There is no doubt that snakes have captured our imaginations throughout history. They are worshipped, and they are feared, and they make frequent appearances in fairy stories and mythology, whether they are portrayed as the tresses of Medusa or the guardians of water.


Unfortunately for snakes, however, they have a bit of an image problem. This is a shame, because persecution, habitat loss, pollution and climate change are all having an impact on snakes, which could cause their populations to dwindle.

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What is a snake?

Snakes, along with their close relatives the lizards and worm-lizards, belong to a group of reptiles called the Squamata, or ‘scaled reptiles’. There are more than 4,000 species of snake. These adaptable animals have evolved to occupy all sorts of habitats, including forests, oceans, wetlands, trees and deserts. In fact, the only continent they do not live is Antarctica.

Snakes are ectothermic animals, which means that they cannot generate their own body heat and must obtain their warmth from their surroundings. You might see snakes basking in the sunshine in the mornings in order to warm their bodies up so they can be active. If it is too hot, then they’ll seek shelter so that they do not overheat.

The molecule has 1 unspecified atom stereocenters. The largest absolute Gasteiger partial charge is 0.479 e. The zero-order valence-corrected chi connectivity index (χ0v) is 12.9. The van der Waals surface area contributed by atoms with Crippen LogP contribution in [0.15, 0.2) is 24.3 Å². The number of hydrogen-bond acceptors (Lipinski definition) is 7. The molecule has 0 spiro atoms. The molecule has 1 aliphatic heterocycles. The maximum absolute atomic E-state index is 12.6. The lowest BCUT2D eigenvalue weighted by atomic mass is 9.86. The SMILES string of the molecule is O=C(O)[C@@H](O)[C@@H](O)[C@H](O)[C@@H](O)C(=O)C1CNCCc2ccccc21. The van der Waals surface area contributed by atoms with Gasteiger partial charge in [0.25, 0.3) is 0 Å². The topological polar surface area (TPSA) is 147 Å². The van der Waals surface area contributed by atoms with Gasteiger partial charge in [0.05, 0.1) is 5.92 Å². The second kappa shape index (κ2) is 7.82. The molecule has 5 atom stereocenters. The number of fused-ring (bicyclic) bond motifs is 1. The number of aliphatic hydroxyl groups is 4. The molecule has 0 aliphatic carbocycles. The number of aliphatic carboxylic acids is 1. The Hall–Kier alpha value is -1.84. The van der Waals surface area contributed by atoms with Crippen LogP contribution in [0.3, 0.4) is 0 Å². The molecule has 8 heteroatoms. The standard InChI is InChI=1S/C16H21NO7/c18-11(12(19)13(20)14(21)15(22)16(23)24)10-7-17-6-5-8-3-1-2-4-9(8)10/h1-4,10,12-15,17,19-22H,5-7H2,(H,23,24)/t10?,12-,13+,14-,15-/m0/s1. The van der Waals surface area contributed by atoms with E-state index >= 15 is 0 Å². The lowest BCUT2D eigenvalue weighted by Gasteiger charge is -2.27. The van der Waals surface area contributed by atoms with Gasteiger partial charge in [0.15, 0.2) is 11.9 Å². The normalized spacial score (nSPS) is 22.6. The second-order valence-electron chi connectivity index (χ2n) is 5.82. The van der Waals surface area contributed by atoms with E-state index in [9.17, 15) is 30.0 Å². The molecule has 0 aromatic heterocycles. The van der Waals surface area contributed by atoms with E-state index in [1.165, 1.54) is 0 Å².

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Snakes lack limbs, although some do have ‘vestigial limbs’ – more on that later. They do not have moveable eyelids; instead, they have a clear scale over their eyes called a ‘brille’ (rather like a contact lens). When they shed their skin, which they do at irregular intervals, the brille will be shed too. They do not have an external ear opening, and they have a forked tongue, which allows them to ‘taste’ the air to seek their prey.